Digital Scale RS232 to RX(0) / TX(1) data reading problems

Hello Arduino community!

I have been having a lot of problems trying to get my Arduino UNO (with the square MEGA328P chip) to read from an RS232 port on a scientific digital scale. My goal is to be able to read the exact value of weight from the scale so that I can display it on an LCD screen (the reasons for this are beyond what I want to explain in this post, but once I am able to print this number to the serial monitor at will, the rest of my project will be easy).

I have done a lot of reading on the forms over the last week, and have made many attempts to read serial values from my digital scale, so posting here is not my first attempt to solve the problem :slight_smile:

The scale’s settings are set to print continuously at a baud rate of 9600 in the 8-N-1 configuration.

My wiring setup is very simple, but please let me know if you would prefer an official schematic.

Scale RS232 – > RS232 to TX/RX converter (URS232A with MAX232N chip) → Arduino Uno RX(0) and TX(1).

I am able to see the numbers that I want printed into the serial monitor, but usually not for very long and absolutely never when I tell the Arduino to print these values. These printed values are often mixed in with random backwards question marks (which I assume is an asynchronous read of the byte). I have tried using this code (below) with various modifications such as using different pins, but I am only ever to see any data when I use pins 0 and 1.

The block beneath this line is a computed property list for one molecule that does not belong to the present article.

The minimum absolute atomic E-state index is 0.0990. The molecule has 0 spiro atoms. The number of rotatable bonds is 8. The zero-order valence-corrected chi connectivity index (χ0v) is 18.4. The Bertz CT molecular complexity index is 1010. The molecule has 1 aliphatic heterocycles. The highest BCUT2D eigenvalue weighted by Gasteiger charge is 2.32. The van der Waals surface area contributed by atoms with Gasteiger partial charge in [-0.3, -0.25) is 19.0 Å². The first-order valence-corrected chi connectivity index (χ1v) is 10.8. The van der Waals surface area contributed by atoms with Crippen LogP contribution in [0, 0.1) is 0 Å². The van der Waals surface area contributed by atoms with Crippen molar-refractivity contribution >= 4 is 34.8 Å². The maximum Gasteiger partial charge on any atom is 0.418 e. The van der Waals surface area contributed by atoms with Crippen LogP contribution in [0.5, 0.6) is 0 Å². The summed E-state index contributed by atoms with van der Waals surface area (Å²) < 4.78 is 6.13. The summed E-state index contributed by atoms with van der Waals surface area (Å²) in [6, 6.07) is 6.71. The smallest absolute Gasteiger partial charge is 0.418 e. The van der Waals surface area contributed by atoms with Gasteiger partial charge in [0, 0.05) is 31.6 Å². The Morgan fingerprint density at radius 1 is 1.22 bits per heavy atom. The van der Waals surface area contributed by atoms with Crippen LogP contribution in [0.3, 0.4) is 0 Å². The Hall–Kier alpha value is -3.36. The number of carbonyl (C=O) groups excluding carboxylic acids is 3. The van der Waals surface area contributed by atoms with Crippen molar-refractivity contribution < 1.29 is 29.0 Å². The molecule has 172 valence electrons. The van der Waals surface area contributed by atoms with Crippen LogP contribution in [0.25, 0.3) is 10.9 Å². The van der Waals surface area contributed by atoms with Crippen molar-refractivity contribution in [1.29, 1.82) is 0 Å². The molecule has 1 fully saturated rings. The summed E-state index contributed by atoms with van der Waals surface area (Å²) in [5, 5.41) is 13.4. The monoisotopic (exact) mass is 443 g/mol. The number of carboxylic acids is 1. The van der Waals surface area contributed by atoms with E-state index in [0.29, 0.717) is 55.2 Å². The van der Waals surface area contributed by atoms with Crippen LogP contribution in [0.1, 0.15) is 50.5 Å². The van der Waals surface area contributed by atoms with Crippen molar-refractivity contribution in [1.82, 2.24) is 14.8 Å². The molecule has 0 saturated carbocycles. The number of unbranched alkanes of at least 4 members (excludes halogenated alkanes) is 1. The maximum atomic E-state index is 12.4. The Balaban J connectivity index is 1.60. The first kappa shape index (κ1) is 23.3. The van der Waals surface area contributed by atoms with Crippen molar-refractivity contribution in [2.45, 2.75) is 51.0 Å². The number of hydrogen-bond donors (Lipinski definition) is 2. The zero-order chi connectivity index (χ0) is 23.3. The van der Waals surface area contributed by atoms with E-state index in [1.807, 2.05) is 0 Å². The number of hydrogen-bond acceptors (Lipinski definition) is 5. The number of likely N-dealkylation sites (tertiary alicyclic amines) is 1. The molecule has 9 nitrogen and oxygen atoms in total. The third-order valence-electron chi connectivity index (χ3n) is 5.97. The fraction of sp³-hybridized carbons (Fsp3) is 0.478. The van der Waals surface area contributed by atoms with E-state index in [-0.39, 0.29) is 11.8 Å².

From the converter to the Arduino, TX is connected to TX and RX is connected to RX. I am fairly sure that the converter does the swapping of TX and RX internally. When I swap them on purpose, I am no longer able to receive anything in the serial monitor.

#include <SoftwareSerial.h>

SoftwareSerial mySerial(0,1);

void setup()
{
  Serial.begin(9600);
  mySerial.begin(9600);
}

void loop()
{
  char data = mySerial.read();
  Serial.print(data);

}

When I upload this sketch to the arduino, I am greeted with several spurts of data which only happens for the first second or so after the sketch uploads. This even happens when I delete everything in the “void loop” section. Like I said, It seems like the arduino is reading these values automatically at the very beginning and ignoring everything that I have in the loop section. This is what is displayed in the arduino serial monitor. I do not know any of the C programming language, so I am not able to figure out exactly what the code is telling the arduino to do upon startup.

⸮⸮⸮⸮⸮⸮⸮⸮⸮⸮⸮⸮⸮⸮⸮⸮⸮⸮⸮⸮⸮⸮⸮⸮⸮⸮⸮⸮⸮⸮⸮⸮⸮⸮6斆⸮
31.98
39
31.99
31.99
⸮⸮
31.99
31.99
32.04
32.04
32.04
32.04
32.05
⸮3
31.93
31.93

Yet, as soon as I upload a nearly bare minimum sketch (see below), the serial monitor spits out a continuous stream of perfect data from the scale. It is exactly what I want, but it seems that as soon as I tell the arduino to do anything with this data (ie, read the data and save it to a variable), it stops being able to read the data continuously.

#include <SoftwareSerial.h>

SoftwareSerial mySerial(10,11);

void setup()
{
 // Serial.begin(9600);